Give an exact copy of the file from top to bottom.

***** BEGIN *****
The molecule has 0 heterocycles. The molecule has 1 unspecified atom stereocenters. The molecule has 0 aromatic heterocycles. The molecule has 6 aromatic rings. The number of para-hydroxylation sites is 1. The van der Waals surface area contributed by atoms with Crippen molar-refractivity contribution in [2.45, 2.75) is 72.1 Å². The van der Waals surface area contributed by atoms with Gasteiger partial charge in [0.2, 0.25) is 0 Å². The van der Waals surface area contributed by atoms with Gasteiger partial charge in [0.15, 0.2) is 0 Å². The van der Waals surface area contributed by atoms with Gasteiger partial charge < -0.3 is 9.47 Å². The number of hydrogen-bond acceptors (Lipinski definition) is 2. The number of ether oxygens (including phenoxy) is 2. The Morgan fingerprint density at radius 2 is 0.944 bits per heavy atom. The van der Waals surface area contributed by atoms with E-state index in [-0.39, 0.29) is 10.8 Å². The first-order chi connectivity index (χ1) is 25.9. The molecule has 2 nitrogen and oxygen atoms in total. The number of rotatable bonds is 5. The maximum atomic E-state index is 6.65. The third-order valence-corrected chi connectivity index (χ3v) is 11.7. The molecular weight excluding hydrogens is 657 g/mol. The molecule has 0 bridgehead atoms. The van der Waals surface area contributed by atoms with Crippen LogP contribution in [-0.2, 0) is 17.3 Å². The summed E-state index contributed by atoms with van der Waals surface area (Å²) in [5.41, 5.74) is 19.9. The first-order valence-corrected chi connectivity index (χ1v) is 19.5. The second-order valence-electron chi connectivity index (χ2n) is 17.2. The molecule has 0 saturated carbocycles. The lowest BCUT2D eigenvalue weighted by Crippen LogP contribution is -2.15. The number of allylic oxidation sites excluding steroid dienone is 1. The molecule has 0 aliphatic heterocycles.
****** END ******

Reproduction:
The molecule has 0 heterocycles. The molecule has 1 unspecified atom stereocenters. The molecule has 0 aromatic heterocycles. The molecule has 6 aromatic rings. The number of para-hydroxylation sites is 1. The van der Waals surface area contributed by atoms with Crippen molar-refractivity contribution in [2.45, 2.75) is 72.1 Å². The van der Waals surface area contributed by atoms with Gasteiger partial charge in [0.2, 0.25) is 0 Å². The van der Waals surface area contributed by atoms with Gasteiger partial charge in [0.15, 0.2) is 0 Å². The van der Waals surface area contributed by atoms with Gasteiger partial charge < -0.3 is 9.47 Å². The number of hydrogen-bond acceptors (Lipinski definition) is 2. The number of ether oxygens (including phenoxy) is 2. The Morgan fingerprint density at radius 2 is 0.944 bits per heavy atom. The van der Waals surface area contributed by atoms with E-state index in [-0.39, 0.29) is 10.8 Å². The first-order chi connectivity index (χ1) is 25.9. The molecule has 2 nitrogen and oxygen atoms in total. The number of rotatable bonds is 5. The maximum atomic E-state index is 6.65. The third-order valence-corrected chi connectivity index (χ3v) is 11.7. The molecular weight excluding hydrogens is 657 g/mol. The molecule has 0 bridgehead atoms. The van der Waals surface area contributed by atoms with Crippen LogP contribution in [-0.2, 0) is 17.3 Å². The summed E-state index contributed by atoms with van der Waals surface area (Å²) in [5.41, 5.74) is 19.9. The first-order valence-corrected chi connectivity index (χ1v) is 19.5. The second-order valence-electron chi connectivity index (χ2n) is 17.2. The molecule has 0 saturated carbocycles. The lowest BCUT2D eigenvalue weighted by Crippen LogP contribution is -2.15. The number of allylic oxidation sites excluding steroid dienone is 1. The molecule has 0 aliphatic heterocycles.